D. How to Enforce Changes

Enforcement of these suggested reforms presents its own set of challenges. in some states, reforms have already been passed, but they are not being enforced. For example, in Minnesota, records show that in "hundreds of cases... sellers failed to provide mandated home inspections that would have revealed code violations and safety hazards." (153) In Minnesota, no state agency is responsible for overseeing compliance with the inspection legislation, so to reap any benefit from the protections, a contract buyer must sue the contract seller. (154) Similarly, the newly proposed Ohio bill requires the buyer to bring suit against the seller to obtain relief for violations. (155) Given that contract buyers are typically low-income individuals with little access to legal services, (156) relying on buyers to bring suits is unlikely to solve the predatory practices of contract sellers.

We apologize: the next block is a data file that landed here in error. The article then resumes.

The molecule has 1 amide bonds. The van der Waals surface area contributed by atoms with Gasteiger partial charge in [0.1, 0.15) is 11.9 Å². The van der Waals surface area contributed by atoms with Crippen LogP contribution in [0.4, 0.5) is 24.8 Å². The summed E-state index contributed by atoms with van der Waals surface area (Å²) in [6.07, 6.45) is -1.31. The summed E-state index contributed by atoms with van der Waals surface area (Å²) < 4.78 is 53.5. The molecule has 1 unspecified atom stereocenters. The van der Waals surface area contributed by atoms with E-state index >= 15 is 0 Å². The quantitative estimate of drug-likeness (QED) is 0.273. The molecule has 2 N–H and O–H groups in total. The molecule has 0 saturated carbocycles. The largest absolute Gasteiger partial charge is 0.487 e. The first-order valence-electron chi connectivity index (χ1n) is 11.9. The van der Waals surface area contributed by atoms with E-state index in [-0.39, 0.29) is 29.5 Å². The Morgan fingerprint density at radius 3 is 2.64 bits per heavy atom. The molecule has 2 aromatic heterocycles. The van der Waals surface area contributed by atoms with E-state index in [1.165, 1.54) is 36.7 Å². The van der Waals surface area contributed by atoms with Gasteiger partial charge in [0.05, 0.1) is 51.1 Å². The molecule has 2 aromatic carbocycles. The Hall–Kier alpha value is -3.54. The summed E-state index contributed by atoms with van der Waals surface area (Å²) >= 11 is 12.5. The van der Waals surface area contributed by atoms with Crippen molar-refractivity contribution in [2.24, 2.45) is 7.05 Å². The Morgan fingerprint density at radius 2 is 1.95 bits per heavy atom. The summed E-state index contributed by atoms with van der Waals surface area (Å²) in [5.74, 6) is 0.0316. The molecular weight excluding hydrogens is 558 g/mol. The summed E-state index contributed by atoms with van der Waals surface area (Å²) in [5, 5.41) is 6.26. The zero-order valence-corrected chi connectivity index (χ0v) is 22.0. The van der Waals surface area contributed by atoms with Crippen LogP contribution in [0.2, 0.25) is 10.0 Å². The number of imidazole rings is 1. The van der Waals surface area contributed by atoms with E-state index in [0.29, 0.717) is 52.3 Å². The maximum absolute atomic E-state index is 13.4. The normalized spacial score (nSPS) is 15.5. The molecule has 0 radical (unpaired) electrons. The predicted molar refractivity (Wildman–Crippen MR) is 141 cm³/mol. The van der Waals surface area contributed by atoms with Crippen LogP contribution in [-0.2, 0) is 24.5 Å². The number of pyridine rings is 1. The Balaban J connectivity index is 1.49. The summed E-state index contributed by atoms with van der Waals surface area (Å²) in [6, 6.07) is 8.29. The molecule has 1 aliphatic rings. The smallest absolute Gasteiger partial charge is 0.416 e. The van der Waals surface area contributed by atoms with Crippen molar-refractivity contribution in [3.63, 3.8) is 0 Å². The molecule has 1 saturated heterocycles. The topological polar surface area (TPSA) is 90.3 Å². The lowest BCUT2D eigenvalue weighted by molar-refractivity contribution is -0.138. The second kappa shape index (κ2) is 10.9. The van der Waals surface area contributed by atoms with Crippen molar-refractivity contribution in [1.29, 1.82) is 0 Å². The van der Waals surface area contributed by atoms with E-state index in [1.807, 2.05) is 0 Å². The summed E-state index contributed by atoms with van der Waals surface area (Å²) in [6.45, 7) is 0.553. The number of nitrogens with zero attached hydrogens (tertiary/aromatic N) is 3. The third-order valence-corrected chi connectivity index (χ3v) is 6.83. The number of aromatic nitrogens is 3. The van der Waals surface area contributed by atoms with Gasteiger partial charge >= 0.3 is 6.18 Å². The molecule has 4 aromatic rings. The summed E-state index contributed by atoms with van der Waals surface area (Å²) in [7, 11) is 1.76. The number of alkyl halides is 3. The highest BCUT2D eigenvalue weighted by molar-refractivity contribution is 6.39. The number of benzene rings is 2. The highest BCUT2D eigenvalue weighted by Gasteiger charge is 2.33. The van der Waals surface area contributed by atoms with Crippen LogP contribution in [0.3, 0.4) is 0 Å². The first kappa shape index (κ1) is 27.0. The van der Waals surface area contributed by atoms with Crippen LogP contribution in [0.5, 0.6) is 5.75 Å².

Instead, either states should charge one department with enforcing the new reforms or the reforms should be implemented at the national level. At the national level, the CFPB "has the authority to issue a comprehensive regulation that would address [the predatory nature of land contracts]." (157) However, the resignation of former CFPB director Richard Cordray, and the Trump administration's subsequent selection of Mick Mulvaney for CFPB acting director, puts the agency's future into question. (158) The Trump administration and Mulvaney have both called for limitations on the CFPB, with President Trump going so far as to say the agency is a "total disaster." (159)

Whether enforcement happens at the national or state level, there is a risk that implementing new reform will increase compliance costs and cause fewer sellers to offer homes through land contracts. While "compliance headache" (160) and a subsequent decrease in the overall land-contract market is a real possibility, it should not deter lawmakers from enacting reform to combat predatory behavior. The new regulations could be structured to minimize compliance costs and target the worst offenders. (161) Furthermore, if the goal is to provide an affordable and achievable path to homeownership, then a decrease in the number of land contracts should not be a concern if the decrease is because there are no longer predatory sales.